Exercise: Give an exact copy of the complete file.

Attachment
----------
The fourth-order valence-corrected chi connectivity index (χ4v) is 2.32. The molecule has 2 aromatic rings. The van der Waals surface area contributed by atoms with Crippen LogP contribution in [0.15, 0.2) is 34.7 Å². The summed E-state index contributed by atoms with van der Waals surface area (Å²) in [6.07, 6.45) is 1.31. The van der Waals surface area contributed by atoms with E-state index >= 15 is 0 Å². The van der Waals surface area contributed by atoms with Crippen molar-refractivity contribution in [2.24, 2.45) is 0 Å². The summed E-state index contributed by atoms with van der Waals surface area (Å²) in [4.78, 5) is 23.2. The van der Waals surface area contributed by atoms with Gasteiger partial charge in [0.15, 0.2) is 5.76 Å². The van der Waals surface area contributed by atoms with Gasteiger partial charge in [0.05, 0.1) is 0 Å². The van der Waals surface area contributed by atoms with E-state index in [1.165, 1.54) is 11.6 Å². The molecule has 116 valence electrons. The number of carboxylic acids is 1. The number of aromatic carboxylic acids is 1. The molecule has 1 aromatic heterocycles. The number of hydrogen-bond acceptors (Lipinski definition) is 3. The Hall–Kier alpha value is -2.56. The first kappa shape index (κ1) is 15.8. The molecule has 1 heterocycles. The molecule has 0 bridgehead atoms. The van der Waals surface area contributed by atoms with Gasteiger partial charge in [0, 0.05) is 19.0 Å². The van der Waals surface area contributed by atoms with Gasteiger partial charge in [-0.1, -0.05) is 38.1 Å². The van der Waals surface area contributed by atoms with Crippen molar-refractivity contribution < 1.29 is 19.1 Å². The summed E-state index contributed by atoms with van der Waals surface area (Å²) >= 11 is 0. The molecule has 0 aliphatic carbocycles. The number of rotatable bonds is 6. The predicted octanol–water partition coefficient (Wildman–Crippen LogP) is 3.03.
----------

The fourth-order valence-corrected chi connectivity index (χ4v) is 2.32. The molecule has 2 aromatic rings. The van der Waals surface area contributed by atoms with Crippen LogP contribution in [0.15, 0.2) is 34.7 Å². The summed E-state index contributed by atoms with van der Waals surface area (Å²) in [6.07, 6.45) is 1.31. The van der Waals surface area contributed by atoms with E-state index >= 15 is 0 Å². The van der Waals surface area contributed by atoms with Crippen molar-refractivity contribution in [2.24, 2.45) is 0 Å². The summed E-state index contributed by atoms with van der Waals surface area (Å²) in [4.78, 5) is 23.2. The van der Waals surface area contributed by atoms with Gasteiger partial charge in [0.15, 0.2) is 5.76 Å². The van der Waals surface area contributed by atoms with Gasteiger partial charge in [0.05, 0.1) is 0 Å². The van der Waals surface area contributed by atoms with E-state index in [1.165, 1.54) is 11.6 Å². The molecule has 116 valence electrons. The number of carboxylic acids is 1. The number of aromatic carboxylic acids is 1. The molecule has 1 aromatic heterocycles. The number of hydrogen-bond acceptors (Lipinski definition) is 3. The Hall–Kier alpha value is -2.56. The first kappa shape index (κ1) is 15.8. The molecule has 1 heterocycles. The molecule has 0 bridgehead atoms. The van der Waals surface area contributed by atoms with Gasteiger partial charge in [0, 0.05) is 19.0 Å². The van der Waals surface area contributed by atoms with Gasteiger partial charge in [-0.1, -0.05) is 38.1 Å². The van der Waals surface area contributed by atoms with Crippen molar-refractivity contribution < 1.29 is 19.1 Å². The summed E-state index contributed by atoms with van der Waals surface area (Å²) >= 11 is 0. The molecule has 0 aliphatic carbocycles. The number of rotatable bonds is 6. The predicted octanol–water partition coefficient (Wildman–Crippen LogP) is 3.03.